Also, Public banks would comply with federal (Fed) regulations to protect banks but for stated reasons should not be required to join the FDIC or to provide 102% collateral for its own deposits.
What is the difference between Green Banking, Postal Banking, and Public Banking?
Answer: All three types of banking are public alternatives to the Wall St. style, for-profit, large commercial banks which we are used to providing both retail (taking deposits from individuals and providing personal banking services) as well as commercial services (lending to and working with institutions, governments, and businesses). However, each type of bank is designed for a unique purpose: green banking is meant to drive private capital into “green” market gaps; postal banking is well suited to fill the specific need of reaching people with little or no access to retail banking; public banking is meant to create a cyclical cash flow by leveraging a community’s money specifically to serve the needs of that community.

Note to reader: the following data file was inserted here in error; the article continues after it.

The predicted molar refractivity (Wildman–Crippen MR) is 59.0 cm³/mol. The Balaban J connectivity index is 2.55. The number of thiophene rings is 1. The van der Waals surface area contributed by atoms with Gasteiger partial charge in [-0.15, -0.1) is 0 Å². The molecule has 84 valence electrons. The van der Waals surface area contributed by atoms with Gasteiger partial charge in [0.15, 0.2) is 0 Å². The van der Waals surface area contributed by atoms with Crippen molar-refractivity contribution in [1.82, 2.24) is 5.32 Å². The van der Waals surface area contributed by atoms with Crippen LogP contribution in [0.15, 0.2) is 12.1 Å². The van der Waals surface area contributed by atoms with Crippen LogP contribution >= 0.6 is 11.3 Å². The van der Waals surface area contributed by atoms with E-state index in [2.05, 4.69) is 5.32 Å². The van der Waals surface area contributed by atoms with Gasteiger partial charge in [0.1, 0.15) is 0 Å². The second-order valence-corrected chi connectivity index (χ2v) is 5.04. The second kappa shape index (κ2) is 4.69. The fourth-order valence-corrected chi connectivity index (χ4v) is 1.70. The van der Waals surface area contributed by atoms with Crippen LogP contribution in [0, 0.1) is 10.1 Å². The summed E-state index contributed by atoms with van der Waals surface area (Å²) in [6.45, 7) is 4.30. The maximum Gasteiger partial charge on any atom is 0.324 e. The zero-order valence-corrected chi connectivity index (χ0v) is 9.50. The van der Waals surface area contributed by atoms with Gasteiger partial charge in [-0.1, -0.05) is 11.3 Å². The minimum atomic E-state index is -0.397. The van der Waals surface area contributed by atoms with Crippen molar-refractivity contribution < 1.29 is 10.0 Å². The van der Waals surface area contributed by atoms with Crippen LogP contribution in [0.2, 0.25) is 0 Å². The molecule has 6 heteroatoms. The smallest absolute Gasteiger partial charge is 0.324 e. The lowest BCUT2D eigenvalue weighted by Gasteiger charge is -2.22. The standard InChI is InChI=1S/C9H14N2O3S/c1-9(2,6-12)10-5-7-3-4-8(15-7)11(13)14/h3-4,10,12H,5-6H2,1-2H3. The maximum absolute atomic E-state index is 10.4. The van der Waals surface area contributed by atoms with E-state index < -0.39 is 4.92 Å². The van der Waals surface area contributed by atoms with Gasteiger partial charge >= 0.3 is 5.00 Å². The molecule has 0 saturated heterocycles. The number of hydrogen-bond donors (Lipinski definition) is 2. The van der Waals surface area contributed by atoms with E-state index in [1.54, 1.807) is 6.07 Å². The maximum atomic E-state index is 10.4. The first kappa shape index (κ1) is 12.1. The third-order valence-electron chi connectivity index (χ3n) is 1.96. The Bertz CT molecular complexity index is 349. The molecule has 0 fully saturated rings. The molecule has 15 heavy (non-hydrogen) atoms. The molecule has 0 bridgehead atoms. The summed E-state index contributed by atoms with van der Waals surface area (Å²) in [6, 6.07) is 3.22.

Each offers unique benefits and styles that set it apart. Green banking corners a niche market: it’s specialized financial know-how opens doors to allow capital to move directly towards developing green technology markets, meeting ambitious emissions targets, and lowering energy costs. Postal banking leverages the fact that USPS, with locations already built in banking deserts, is legally required to serve all Americans, regardless of geography, at uniform price and quality, eliminating many barriers for those who are underserved by the current system. A public bank, automatically funded by existing (not new) government revenue, is able to stabilize local economies by increasing the availability of productive capital in a community, eliminating losses due to high interest loans, and offsetting recessions by providing lending when it’s most needed, usually through collaboration with community banks.